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COVID-19 Updates | Daily Workplace Round Up for June 16, 2020

COVID-19 Resources for Small Business

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Below are the key announcements from the Federal, Ontario, Alberta and B.C. governments that touch on workplace issues for June 12, 2020.


Federal

CERB Extended an Additional 8 Weeks 

Justin Trudeau announced today that the government is extending the Canada Emergency Response Benefit (CERB) by eight weeks.

CERB is a taxable benefit of $2,000 over a four-week period for eligible workers who have stopped working or whose work hours have been reduced as a result of COVID-19.  This extension will make the benefit available to eligible workers for up to a total of 24 weeks. Learn more about the CERB. 

The government has also announced their plans to make changes to the CERB attestation, which will encourage Canadians receiving the benefit to find employment and consult Job Bank, Canada’s national employment service that offers tools to help with job searches.

To apply, visit the Canadian Government’s website or call 1-833-966-2099.

For more information, see this news release.


Ontario

New Toolkit to Help Employers Create Workplace Safety Plans

The Ontario government has released a general workplace guide to help companies develop a safety plan to better protect workers, customers and clients as they return to work in Stage 2.

The guide is accompanied by a template which will help employers identify the risks, determine what controls are needed, create a safety plan, implement the plan, and communicate the plan amongst the workforce. 

The guide and template can be found on the government’s website.

For more information, check out this news release.


Alberta

Legislation to Safeguard Businesses from Eviction

Bill 23, the Commercial Tenancies Protection Act, would protect eligible commercial tenants from having their leases terminated due to non-payment of rent as a result of the COVID-19 pandemic. If passed, the act would also prevent landlords from raising rent and charging late fees and penalties on missed rent.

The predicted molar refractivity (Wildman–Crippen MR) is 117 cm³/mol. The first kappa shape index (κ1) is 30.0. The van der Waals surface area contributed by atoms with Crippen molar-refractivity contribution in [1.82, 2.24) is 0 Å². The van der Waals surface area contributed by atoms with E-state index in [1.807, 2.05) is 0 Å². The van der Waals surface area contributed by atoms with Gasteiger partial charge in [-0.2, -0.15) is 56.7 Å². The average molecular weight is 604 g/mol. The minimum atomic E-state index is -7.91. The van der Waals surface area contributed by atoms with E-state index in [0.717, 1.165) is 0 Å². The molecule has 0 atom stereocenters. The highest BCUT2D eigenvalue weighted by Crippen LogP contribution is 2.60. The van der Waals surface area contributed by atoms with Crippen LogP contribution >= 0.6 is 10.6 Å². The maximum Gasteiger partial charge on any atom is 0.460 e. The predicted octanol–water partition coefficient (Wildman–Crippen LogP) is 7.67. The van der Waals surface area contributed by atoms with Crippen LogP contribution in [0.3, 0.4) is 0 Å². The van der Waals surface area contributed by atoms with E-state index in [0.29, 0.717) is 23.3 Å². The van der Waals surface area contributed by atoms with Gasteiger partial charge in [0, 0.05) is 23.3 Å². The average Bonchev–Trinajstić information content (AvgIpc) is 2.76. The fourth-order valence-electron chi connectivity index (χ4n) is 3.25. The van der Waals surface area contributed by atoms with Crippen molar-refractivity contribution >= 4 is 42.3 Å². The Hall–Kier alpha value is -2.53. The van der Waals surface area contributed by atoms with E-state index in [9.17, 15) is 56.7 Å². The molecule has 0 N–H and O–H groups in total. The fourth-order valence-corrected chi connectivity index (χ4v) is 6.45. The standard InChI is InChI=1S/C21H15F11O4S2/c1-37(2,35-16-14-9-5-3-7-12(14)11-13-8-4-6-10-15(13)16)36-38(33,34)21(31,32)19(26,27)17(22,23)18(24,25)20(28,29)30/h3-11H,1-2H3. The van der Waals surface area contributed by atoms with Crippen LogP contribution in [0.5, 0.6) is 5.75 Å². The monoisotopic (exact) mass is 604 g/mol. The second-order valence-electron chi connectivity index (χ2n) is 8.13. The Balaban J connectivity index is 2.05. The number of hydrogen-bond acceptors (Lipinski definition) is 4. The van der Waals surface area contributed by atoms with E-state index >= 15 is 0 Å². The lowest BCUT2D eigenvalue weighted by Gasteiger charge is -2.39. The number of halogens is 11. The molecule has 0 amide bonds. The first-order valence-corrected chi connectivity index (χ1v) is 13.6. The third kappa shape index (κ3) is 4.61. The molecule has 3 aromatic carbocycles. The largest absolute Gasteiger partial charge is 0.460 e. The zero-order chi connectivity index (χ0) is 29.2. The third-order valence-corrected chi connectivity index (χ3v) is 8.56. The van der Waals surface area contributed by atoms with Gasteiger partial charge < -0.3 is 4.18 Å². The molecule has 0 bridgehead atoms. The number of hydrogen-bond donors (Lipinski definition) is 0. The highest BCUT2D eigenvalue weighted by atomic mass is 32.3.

The new measures will help address shortfalls in the current CECRA program, and will give eligible business owners peace of mind as they reopen and help with the provincial economic recovery.

The legislation and upcoming regulation would cover the period from March 17 to Aug. 31, and would apply to:

  • Commercial tenants with tenancy agreements that would be eligible for the CECRA program, but whose landlords have chosen not to participate.
  • Commercial lease agreements where tenants have had to close their business due to public health orders or have had their business revenue decline by 25 per cent or more as a result of the COVID-19 pandemic.

For more information, check out this news release. 


British Columbia

Expanding Support to Restaurant and Tourism Industry

B.C. has approved a temporary wholesale pricing model that will allow liquor licensees to purchase beer, wine and spirits at reduced cost. It will be in place from the end of July 2020 until March 31, 2021, when the program will be reviewed.

The new model will have licensees pay only wholesale price of the products they order rather than whole sale price plus a retail mark up set by the Liquor Distribution Branch.

For more information, check out this news release. 


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Sarah Visca
Sarah Visca is the Operations Manager at ConnectsUs HR, a company that provides tools & resources to quickly set up a Human Resources department.  
You can contact her here

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